I try not to make negative comments about other's work. You never know the constraints and politics behind some of the decisions and it seems unfair to take pot shots from a distance.
But, this was just a concept so it doesn't seem like there was a terrible client behind this.
I can't believe anyone thinks it's a good idea to put that much interface behind a car that can do 0-60 in 3.2 seconds, and has a top end in the 160 mph range.
Multiple windows? A web browser? SMS?
This is an actual quote from the description:
"It would require much more work and real life testing to make this concept ready for market, but we believe in the general approach and will continue to refine it. "
i don't this is far from usability. the resizing/moving windows are saved preferences. loading a saved layout based on driver, or better yet contextually (adaptive hierarchy, similar to ustwo's concept), would be pretty great.
agreed that a web browser's a bit much, but Tesla already has that. and most cars have SMS-functionality.
It's hard not to be critical about these designs. But you know, it's a really hard problem to solve. So, kudos to the the designers for wanting to try!
Personally, I have doubts about the touchscreen as an interface in the car. It's nice that it's so flexible, we can design any UI for it, but unless designers are willing to make targets hard-to-miss, my opinion is a touchscreen is too dangerous for a driver to use. (I'm ready for self-driving cars.) Maybe if we can get some tactile feedback. If the display had raised dots that can be created and rearranged to fit the UI, ala http://www.getphorm.com/ or something, well, that gets interesting.
Honestly,with the amount of distraction and data that an urban driver deals with on a daily basis (blinking and/or eye-catching signs, the inflatable arm waving tubes), how much more cognitive load can modern drivers handle?
Multiple windows? A web browser? SMS?
All these already exist in the actually-existing Tesla UI. I agree that there are still questions about the safety of these kinds of interfaces, but your critique falls flat: it's already being done, and people like it.
I really like the attempt and presentation of your idea. However, I would like to share the thought process I went through while I looked at it. (Please don't take this negatively)
Can I figure out the UI in less than 2 seconds? No
Can I drive the car while looking at the interface? No
Is there too much distraction colors and animations? Yes.
Is the interface too beautiful that I enjoy looking at it? Yes (That is a bad thing, I need to look at the road, not get my eyes averted to something that requires my cognition)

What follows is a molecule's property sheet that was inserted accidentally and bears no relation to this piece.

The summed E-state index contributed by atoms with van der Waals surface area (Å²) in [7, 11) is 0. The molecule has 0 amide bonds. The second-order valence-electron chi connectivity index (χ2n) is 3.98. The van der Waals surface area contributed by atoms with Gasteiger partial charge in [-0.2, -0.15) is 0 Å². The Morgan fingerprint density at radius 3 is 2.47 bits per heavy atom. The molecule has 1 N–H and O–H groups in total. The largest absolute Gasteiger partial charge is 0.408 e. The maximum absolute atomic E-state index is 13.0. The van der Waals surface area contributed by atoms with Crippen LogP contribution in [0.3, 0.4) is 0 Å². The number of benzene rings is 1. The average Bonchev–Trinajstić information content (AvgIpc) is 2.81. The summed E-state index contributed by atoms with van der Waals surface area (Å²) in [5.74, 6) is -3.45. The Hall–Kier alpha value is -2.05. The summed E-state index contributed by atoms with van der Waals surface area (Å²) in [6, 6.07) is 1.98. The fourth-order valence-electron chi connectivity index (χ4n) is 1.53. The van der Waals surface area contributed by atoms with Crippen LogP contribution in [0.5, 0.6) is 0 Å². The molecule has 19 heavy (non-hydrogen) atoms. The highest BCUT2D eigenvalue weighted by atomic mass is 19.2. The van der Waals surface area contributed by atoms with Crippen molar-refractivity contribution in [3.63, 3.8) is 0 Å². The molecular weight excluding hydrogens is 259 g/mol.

In times of crisis+Adrenaline rush, can I make instinctive actions? No
Browser? Wonder how many people I'd kill if I see Kim Kardashians Bum appears on my dashboard!
People die because of distractions that happen in milliseconds. They cannot text and drive / drink and drive. Humans cannot multitask for a longer period of time. Considering this is almost a supercar, this interface will bangup your car easily (worst case it could cost lives too)
Hope you take all our inputs in the comments and come up with a v2. Cheers!
FWIW, the actually existing Tesla interface already features a web browser and plenty of shiny things.
True, the browser exists as an extra function. It doesn't have/need a constant presence on screen (like a news feed). Also, just because its already there doesn't necessarily mean it is right or it should exist in a redesign. :)
It looks alot better than the one I test drove last year. The screen was top to bottom aweful. No cohesion, your eye wandered constantly, etc.
I will say that when driving it was surprisingly not that distracting. When you launch from an on-ramp to the actual highway, you can't help but smile and just go..
Also that the backup camera, being able to be turned on while driving forward, very much felt like a 007 feature.
They'll get it figured out.
One thing that did SCARE me was the ability to sit through a webinar, while driving, using the car's LTE. Really cool feature, but needs to be locked out while driving.
I've never driven a Tesla before, but just by looking at the picture it looks like having the keyboard that low and in that angle will make typing extremely uncomfortable (gorilla arm syndrome). I guess most future UI will be speech-driven anyway.